Chong Wei won the All England

FInally, after a long long period, a peice of good news for the Malaysian sports scene.

Lee Chong Wei won the All England, the most prestigeous badminton title in the world.

I want to join all Malaysians to say “syabas” and Congratulations to him.

Years of training and hard work has finally paid dividend for him and his family.

Badminton is the only sports that is holding its ground. Malaysian Hockey used to be world beaters, and now is a pale shadow of its former self. Football used to be among the top in Asia, and while other Asian teams have made great strides, we are now among the last in Asia.

I used to follow our football and hockey teams, but nowadays, with the general loss of excellence in sports, the only sports that i paid attention is badminton. (Squash is also an exception, of course but i have no interest in squash).

Once again, well done, Lee Chong Wei!


15 Comments (+add yours?)

  1. clearwater
    Mar 15, 2010 @ 15:18:58

    In team sports such as in football or hockey where Malaysia used to hold its own by world standards, the nation is now an unmitigated disaster. It is no coincidence that the decline coincided with the rise of excessive politicking in their respective sports bodies.

    In more individual racket sports such as badminton or squash, the ill effects of meddlesome officials has lesser impact on the sports person and talent can still shine through the gloom by dint of individual effort. You can find 1 or 2 consistent world quality sports persons once in a while but a whole team of world beaters is a totally different proposition.

    Much like Malaysia the nation. Turned into a disaster by her selfish politicians. Only thing is, Malaysia is a team effort. And ranked as world losers, much like her football and hockey teams. Who will come to save Team Malaysia?


  2. Dr Hsu
    Mar 15, 2010 @ 15:28:55


    What an insightful comment. I agree with u totally, politicking is the reasons of decline of team sports.


  3. klm
    Mar 15, 2010 @ 16:17:36

    Jolly good show. This is a good year for Lee Chong Wei.

    I agree with clearwater. In games that depend on individual excellence, the world beater will still shine, in spite of the political mess. It is pure merit. Either you have it or you dont. One cannot ride on another person’s talent.


  4. JDsg
    Mar 15, 2010 @ 16:21:04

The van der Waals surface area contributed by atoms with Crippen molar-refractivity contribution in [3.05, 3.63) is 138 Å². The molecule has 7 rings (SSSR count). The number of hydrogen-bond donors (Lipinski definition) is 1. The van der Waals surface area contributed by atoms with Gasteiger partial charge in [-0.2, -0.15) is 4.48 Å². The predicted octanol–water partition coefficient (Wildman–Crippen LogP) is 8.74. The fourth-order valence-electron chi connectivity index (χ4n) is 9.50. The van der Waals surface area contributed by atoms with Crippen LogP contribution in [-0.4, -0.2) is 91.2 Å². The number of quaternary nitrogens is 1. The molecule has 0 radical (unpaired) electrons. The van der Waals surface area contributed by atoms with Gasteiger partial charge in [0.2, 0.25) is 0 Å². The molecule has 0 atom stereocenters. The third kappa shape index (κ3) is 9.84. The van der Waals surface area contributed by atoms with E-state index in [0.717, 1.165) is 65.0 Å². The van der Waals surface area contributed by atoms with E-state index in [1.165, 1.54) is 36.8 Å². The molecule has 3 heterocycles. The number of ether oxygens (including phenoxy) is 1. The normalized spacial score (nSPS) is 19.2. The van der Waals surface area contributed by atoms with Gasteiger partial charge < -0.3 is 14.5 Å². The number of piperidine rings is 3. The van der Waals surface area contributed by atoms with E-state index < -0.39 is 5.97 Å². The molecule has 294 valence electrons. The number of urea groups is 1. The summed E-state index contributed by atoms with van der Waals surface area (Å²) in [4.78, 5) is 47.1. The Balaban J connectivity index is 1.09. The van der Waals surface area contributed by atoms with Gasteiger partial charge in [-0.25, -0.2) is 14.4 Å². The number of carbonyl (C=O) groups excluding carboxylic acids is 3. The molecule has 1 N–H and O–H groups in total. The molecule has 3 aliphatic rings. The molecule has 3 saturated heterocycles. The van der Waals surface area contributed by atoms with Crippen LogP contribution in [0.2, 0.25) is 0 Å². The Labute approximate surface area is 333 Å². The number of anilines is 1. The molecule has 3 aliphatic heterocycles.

One of the sports I enjoy watching on TV is competitive bicycling. Malaysian cyclists have done well in the past in indoor velodrome racing (in which riders race around a steep oval wooden track), including at the world championships. I was pleased to hear a few weeks ago that Malaysian officials were going to push forward with training cyclists in road racing, which is very popular worldwide. I hope we will begin to see an impact by Malaysian cyclists in the professional road racing circuits within the next few years.


  5. lowxinpui
    Mar 15, 2010 @ 16:40:24

    Do not forget the women squash player Nicole Davids. She is another example. If not a very consistent one.

    Also hail from Penang!


  6. clearwater
    Mar 15, 2010 @ 16:43:27

    What I would really like to see in my lifetime is a Malaysian make it in the big money professional sports such as golf or tennis with its world wide following. That will be great motivation for others to follow to put Malaysia on the sports map.

    Vijay Singh from tiny Fiji is a big name in golf (his wife is Malaysian) and shows what can be done with talent and perseverance. The legion of Korean ladies on the US pro circuit boggles the mind. Li Na from China is also making her way in tennis. Badminton and squash are just niche sports with a limited following and not lucrative.


    Mar 15, 2010 @ 17:37:05

    Hi, I play badminton and i hope to represent my country, France, may be in 2 years i will do it, prey for me please 😀


  8. Meng
    Mar 15, 2010 @ 19:21:08

    Dr is it true???